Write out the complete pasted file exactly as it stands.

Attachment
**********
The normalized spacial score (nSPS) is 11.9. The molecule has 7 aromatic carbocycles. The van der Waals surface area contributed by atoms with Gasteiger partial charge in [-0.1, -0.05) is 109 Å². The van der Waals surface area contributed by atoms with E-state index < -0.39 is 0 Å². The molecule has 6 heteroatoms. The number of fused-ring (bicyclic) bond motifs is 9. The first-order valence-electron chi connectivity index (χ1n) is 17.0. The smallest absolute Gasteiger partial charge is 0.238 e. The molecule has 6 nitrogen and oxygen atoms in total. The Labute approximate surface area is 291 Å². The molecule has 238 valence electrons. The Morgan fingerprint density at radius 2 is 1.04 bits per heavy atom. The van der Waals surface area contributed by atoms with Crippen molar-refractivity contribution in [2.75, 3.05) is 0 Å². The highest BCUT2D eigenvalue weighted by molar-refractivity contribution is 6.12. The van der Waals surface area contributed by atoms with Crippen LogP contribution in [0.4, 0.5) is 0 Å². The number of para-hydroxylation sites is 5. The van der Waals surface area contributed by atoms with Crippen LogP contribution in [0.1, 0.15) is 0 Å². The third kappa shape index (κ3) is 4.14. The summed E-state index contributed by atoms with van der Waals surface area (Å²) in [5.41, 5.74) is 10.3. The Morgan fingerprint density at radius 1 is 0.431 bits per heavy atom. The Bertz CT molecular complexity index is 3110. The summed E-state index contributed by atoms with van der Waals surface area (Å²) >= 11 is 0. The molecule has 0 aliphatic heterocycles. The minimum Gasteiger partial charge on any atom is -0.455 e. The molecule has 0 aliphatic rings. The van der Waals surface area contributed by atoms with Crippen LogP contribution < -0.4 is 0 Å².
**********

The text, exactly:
The normalized spacial score (nSPS) is 11.9. The molecule has 7 aromatic carbocycles. The van der Waals surface area contributed by atoms with Gasteiger partial charge in [-0.1, -0.05) is 109 Å². The van der Waals surface area contributed by atoms with E-state index < -0.39 is 0 Å². The molecule has 6 heteroatoms. The number of fused-ring (bicyclic) bond motifs is 9. The first-order valence-electron chi connectivity index (χ1n) is 17.0. The smallest absolute Gasteiger partial charge is 0.238 e. The molecule has 6 nitrogen and oxygen atoms in total. The Labute approximate surface area is 291 Å². The molecule has 238 valence electrons. The Morgan fingerprint density at radius 2 is 1.04 bits per heavy atom. The van der Waals surface area contributed by atoms with Crippen molar-refractivity contribution in [2.75, 3.05) is 0 Å². The highest BCUT2D eigenvalue weighted by molar-refractivity contribution is 6.12. The van der Waals surface area contributed by atoms with Crippen LogP contribution in [0.4, 0.5) is 0 Å². The number of para-hydroxylation sites is 5. The van der Waals surface area contributed by atoms with Crippen LogP contribution in [0.1, 0.15) is 0 Å². The third kappa shape index (κ3) is 4.14. The summed E-state index contributed by atoms with van der Waals surface area (Å²) in [5.41, 5.74) is 10.3. The Morgan fingerprint density at radius 1 is 0.431 bits per heavy atom. The Bertz CT molecular complexity index is 3110. The summed E-state index contributed by atoms with van der Waals surface area (Å²) >= 11 is 0. The molecule has 0 aliphatic heterocycles. The minimum Gasteiger partial charge on any atom is -0.455 e. The molecule has 0 aliphatic rings. The van der Waals surface area contributed by atoms with Crippen LogP contribution < -0.4 is 0 Å².